With all the hundreds of words we hear on a Sunday morning we can end up drowning in them rather than them lifting us up. And it doesn’t help when a lot of the words used are not used in normal English usage but are only ever heard in church.
In the gospel reading Jesus is said to have prayed that his disciples are sanctified – “Sanctified in the truth” in point of fact.
Priests “sanctify” or “consecrate” themselves for drawing near to God in rituals. It speaks of separating oneself off the ordinary concerns and preoccupations of life so as to give oneself wholly to God.
In the same way we talk of a church being a Holy or sacred space “separated off” for a specific purpose and we talk also of consecrated ground. Ground separated off from other land for a specific purpose – usually burials.
In terms of our lives sanctification implies freeing ourselves from certain things in order to concentrate on something else. When you relate that back to what Jesus had been saying about us being in the world but not of the world, I see quite clearly that Jesus is talking about freeing yourself from attachment to transient and impermanent things in order to concentrate on nurturing our relationship with God.
That for me is a good working definition of being in the world but not of the world.
In a way, just coming to church is a form of sanctification, of freeing oneself, or putting some distance between ourselves and our everyday lives and all our preoccupations to concentrate on our relationship with God.
To do this, to engage in this weekly communal practice, just as we engage in prayer and meditation, we need a certain amount of self-discipline. Discipline is not a fashionable word nowadays, but coming to church, or setting aside a time each day to pray and meditate, requires a certain self-discipline, a discipline that tells us that we will practice and exercise our spiritual lives.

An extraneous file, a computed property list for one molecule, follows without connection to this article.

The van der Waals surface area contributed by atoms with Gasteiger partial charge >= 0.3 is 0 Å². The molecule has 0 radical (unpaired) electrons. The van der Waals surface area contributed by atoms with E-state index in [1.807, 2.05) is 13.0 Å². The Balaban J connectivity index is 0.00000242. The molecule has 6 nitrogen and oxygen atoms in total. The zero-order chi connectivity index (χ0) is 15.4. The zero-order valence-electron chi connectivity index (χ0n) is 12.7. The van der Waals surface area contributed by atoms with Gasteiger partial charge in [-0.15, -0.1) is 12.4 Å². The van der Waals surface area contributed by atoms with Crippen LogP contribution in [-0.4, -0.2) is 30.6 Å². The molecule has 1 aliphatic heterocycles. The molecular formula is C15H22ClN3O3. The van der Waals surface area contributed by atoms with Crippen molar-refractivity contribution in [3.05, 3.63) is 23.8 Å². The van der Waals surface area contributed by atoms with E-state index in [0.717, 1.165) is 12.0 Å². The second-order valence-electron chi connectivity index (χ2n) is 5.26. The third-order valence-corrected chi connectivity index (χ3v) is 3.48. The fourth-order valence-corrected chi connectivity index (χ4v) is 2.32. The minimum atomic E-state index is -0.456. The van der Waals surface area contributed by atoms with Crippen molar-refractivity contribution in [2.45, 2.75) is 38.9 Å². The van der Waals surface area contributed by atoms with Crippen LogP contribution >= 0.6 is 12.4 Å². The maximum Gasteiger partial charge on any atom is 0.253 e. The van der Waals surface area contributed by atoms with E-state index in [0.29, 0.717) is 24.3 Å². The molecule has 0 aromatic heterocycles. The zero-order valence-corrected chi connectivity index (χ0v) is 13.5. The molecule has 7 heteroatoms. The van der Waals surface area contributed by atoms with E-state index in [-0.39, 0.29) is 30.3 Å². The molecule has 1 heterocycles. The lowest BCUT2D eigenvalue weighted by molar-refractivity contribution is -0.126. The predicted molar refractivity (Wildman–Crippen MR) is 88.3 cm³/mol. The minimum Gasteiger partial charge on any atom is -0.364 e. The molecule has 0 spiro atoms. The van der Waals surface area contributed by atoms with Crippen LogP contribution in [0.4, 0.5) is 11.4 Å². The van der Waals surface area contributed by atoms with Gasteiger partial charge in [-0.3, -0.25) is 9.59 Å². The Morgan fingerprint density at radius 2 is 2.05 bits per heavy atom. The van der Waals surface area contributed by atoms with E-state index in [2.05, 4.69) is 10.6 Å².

Just as we might exercise our bodies in a gym to build up our stamina and muscle or tone our bodies, exercising our spiritual life also takes self-discipline as we seek to tone, grow and transform our spiritual lives. Incidentally those two are linked. Because mind body and spirit are all linked together they interact, and impinge on each other. The old adage, healthy body healthy mind, whilst grossly oversimplified, the central premise of a profound interaction between the two still holds true.
So the act of sitting and freeing oneself form the distractions of the mind to concentrate on your inner life and relationship to the divine will be a daily discipline if it is to bear much fruit.
Like going to the gym it isn’t easy and often you’d rather be doing something else and results can be slow in coming. But if you stick at it, over a period of time, you will notice results. What do spiritual results look like? A greater sense of contentedness, a greater ability to deal with life’s challenges and problems, more compassion, a greater sense of the peace and depth at the centre of life, more acceptance and less bitterness, a greater openness to life. Tangible benefits for a fuller happier life. And who doesn’t want a fuller and happier life?